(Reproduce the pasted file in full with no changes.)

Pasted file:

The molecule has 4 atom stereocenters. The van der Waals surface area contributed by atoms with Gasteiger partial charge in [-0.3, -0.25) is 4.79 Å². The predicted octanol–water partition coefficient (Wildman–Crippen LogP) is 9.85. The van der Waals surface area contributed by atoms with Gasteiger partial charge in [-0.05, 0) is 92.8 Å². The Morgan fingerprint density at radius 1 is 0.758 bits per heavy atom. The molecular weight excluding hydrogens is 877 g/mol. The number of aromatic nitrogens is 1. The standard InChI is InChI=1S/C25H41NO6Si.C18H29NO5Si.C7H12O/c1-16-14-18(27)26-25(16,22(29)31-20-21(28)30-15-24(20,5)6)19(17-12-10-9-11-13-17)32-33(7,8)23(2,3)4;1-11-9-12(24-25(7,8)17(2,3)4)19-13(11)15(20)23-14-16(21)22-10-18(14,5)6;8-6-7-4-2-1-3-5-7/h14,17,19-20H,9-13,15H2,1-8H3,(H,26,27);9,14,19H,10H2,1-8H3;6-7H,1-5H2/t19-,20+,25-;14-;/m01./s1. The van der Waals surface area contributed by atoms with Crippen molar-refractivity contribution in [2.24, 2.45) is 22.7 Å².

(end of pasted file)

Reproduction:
The molecule has 4 atom stereocenters. The van der Waals surface area contributed by atoms with Gasteiger partial charge in [-0.3, -0.25) is 4.79 Å². The predicted octanol–water partition coefficient (Wildman–Crippen LogP) is 9.85. The van der Waals surface area contributed by atoms with Gasteiger partial charge in [-0.05, 0) is 92.8 Å². The Morgan fingerprint density at radius 1 is 0.758 bits per heavy atom. The molecular weight excluding hydrogens is 877 g/mol. The number of aromatic nitrogens is 1. The standard InChI is InChI=1S/C25H41NO6Si.C18H29NO5Si.C7H12O/c1-16-14-18(27)26-25(16,22(29)31-20-21(28)30-15-24(20,5)6)19(17-12-10-9-11-13-17)32-33(7,8)23(2,3)4;1-11-9-12(24-25(7,8)17(2,3)4)19-13(11)15(20)23-14-16(21)22-10-18(14,5)6;8-6-7-4-2-1-3-5-7/h14,17,19-20H,9-13,15H2,1-8H3,(H,26,27);9,14,19H,10H2,1-8H3;6-7H,1-5H2/t19-,20+,25-;14-;/m01./s1. The van der Waals surface area contributed by atoms with Crippen molar-refractivity contribution in [2.24, 2.45) is 22.7 Å².